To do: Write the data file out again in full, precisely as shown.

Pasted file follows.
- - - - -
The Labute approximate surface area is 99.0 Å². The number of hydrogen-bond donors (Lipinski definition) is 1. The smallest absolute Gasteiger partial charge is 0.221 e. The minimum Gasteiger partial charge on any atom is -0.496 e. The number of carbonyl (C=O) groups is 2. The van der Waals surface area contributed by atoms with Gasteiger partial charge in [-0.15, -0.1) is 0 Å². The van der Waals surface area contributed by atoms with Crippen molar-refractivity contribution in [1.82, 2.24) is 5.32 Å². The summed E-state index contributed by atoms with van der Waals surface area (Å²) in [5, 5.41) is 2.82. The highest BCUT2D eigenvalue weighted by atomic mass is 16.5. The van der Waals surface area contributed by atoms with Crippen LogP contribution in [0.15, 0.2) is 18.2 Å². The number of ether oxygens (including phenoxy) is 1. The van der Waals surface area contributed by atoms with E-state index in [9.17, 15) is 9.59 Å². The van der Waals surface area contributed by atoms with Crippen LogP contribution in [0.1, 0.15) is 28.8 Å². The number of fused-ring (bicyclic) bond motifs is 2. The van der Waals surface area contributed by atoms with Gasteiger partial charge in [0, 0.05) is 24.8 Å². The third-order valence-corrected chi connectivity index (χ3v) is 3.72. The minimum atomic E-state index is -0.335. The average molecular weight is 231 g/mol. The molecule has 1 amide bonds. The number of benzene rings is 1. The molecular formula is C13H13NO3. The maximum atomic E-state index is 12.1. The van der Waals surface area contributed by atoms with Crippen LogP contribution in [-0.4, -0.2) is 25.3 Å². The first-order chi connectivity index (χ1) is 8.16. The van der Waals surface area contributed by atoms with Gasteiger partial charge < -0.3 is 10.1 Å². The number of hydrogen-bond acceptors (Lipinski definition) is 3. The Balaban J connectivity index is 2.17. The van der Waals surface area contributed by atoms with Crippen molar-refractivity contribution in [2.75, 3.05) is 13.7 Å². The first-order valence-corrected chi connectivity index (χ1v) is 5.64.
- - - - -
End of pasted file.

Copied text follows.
The Labute approximate surface area is 99.0 Å². The number of hydrogen-bond donors (Lipinski definition) is 1. The smallest absolute Gasteiger partial charge is 0.221 e. The minimum Gasteiger partial charge on any atom is -0.496 e. The number of carbonyl (C=O) groups is 2. The van der Waals surface area contributed by atoms with Gasteiger partial charge in [-0.15, -0.1) is 0 Å². The van der Waals surface area contributed by atoms with Crippen molar-refractivity contribution in [1.82, 2.24) is 5.32 Å². The summed E-state index contributed by atoms with van der Waals surface area (Å²) in [5, 5.41) is 2.82. The highest BCUT2D eigenvalue weighted by atomic mass is 16.5. The van der Waals surface area contributed by atoms with Crippen LogP contribution in [0.15, 0.2) is 18.2 Å². The number of ether oxygens (including phenoxy) is 1. The van der Waals surface area contributed by atoms with E-state index in [9.17, 15) is 9.59 Å². The van der Waals surface area contributed by atoms with Crippen LogP contribution in [0.1, 0.15) is 28.8 Å². The number of fused-ring (bicyclic) bond motifs is 2. The van der Waals surface area contributed by atoms with Gasteiger partial charge in [0, 0.05) is 24.8 Å². The third-order valence-corrected chi connectivity index (χ3v) is 3.72. The minimum atomic E-state index is -0.335. The average molecular weight is 231 g/mol. The molecule has 1 amide bonds. The number of benzene rings is 1. The molecular formula is C13H13NO3. The maximum atomic E-state index is 12.1. The van der Waals surface area contributed by atoms with Crippen LogP contribution in [-0.4, -0.2) is 25.3 Å². The first-order chi connectivity index (χ1) is 8.16. The van der Waals surface area contributed by atoms with Gasteiger partial charge < -0.3 is 10.1 Å². The number of hydrogen-bond acceptors (Lipinski definition) is 3. The Balaban J connectivity index is 2.17. The van der Waals surface area contributed by atoms with Crippen molar-refractivity contribution in [2.75, 3.05) is 13.7 Å². The first-order valence-corrected chi connectivity index (χ1v) is 5.64.